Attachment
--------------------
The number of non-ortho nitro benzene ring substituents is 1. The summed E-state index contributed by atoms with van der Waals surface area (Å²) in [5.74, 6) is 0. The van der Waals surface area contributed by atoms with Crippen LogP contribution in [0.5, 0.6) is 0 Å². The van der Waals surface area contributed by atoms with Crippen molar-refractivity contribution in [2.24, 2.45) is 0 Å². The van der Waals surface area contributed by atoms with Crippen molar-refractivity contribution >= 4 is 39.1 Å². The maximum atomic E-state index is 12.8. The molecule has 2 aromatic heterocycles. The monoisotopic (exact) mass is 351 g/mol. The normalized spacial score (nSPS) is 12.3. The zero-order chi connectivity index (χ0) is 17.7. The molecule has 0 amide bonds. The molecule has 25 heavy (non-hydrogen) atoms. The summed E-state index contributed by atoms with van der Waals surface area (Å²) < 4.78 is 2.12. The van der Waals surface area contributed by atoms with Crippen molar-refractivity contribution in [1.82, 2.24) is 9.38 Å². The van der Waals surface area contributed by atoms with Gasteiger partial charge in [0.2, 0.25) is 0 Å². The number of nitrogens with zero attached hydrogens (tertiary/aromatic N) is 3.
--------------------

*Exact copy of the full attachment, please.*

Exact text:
The number of non-ortho nitro benzene ring substituents is 1. The summed E-state index contributed by atoms with van der Waals surface area (Å²) in [5.74, 6) is 0. The van der Waals surface area contributed by atoms with Crippen LogP contribution in [0.5, 0.6) is 0 Å². The van der Waals surface area contributed by atoms with Crippen molar-refractivity contribution in [2.24, 2.45) is 0 Å². The van der Waals surface area contributed by atoms with Crippen molar-refractivity contribution >= 4 is 39.1 Å². The maximum atomic E-state index is 12.8. The molecule has 2 aromatic heterocycles. The monoisotopic (exact) mass is 351 g/mol. The normalized spacial score (nSPS) is 12.3. The zero-order chi connectivity index (χ0) is 17.7. The molecule has 0 amide bonds. The molecule has 25 heavy (non-hydrogen) atoms. The summed E-state index contributed by atoms with van der Waals surface area (Å²) < 4.78 is 2.12. The van der Waals surface area contributed by atoms with Crippen molar-refractivity contribution in [1.82, 2.24) is 9.38 Å². The van der Waals surface area contributed by atoms with Gasteiger partial charge in [0.2, 0.25) is 0 Å². The number of nitrogens with zero attached hydrogens (tertiary/aromatic N) is 3.